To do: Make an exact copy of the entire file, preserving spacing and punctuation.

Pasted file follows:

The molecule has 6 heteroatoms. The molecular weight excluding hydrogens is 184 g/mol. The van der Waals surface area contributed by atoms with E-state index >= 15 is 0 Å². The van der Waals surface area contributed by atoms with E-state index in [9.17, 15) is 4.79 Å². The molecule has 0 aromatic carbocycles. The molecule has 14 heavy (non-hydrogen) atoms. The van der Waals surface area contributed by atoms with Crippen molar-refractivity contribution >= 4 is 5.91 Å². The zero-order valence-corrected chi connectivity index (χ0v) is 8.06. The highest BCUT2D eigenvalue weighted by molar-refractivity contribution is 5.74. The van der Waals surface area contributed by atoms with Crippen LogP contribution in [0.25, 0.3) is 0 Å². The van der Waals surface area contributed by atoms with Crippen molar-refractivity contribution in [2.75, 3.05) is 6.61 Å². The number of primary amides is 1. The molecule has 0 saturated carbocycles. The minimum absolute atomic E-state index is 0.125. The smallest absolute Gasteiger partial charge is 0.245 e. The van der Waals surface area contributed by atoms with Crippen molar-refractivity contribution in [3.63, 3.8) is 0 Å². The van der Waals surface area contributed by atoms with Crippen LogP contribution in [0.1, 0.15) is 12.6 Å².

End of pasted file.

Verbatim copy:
The molecule has 6 heteroatoms. The molecular weight excluding hydrogens is 184 g/mol. The van der Waals surface area contributed by atoms with E-state index >= 15 is 0 Å². The van der Waals surface area contributed by atoms with E-state index in [9.17, 15) is 4.79 Å². The molecule has 0 aromatic carbocycles. The molecule has 14 heavy (non-hydrogen) atoms. The van der Waals surface area contributed by atoms with Crippen molar-refractivity contribution >= 4 is 5.91 Å². The zero-order valence-corrected chi connectivity index (χ0v) is 8.06. The highest BCUT2D eigenvalue weighted by molar-refractivity contribution is 5.74. The van der Waals surface area contributed by atoms with Crippen LogP contribution in [0.25, 0.3) is 0 Å². The van der Waals surface area contributed by atoms with Crippen molar-refractivity contribution in [2.75, 3.05) is 6.61 Å². The number of primary amides is 1. The molecule has 0 saturated carbocycles. The minimum absolute atomic E-state index is 0.125. The smallest absolute Gasteiger partial charge is 0.245 e. The van der Waals surface area contributed by atoms with Crippen molar-refractivity contribution in [3.63, 3.8) is 0 Å². The van der Waals surface area contributed by atoms with Crippen LogP contribution in [0.1, 0.15) is 12.6 Å².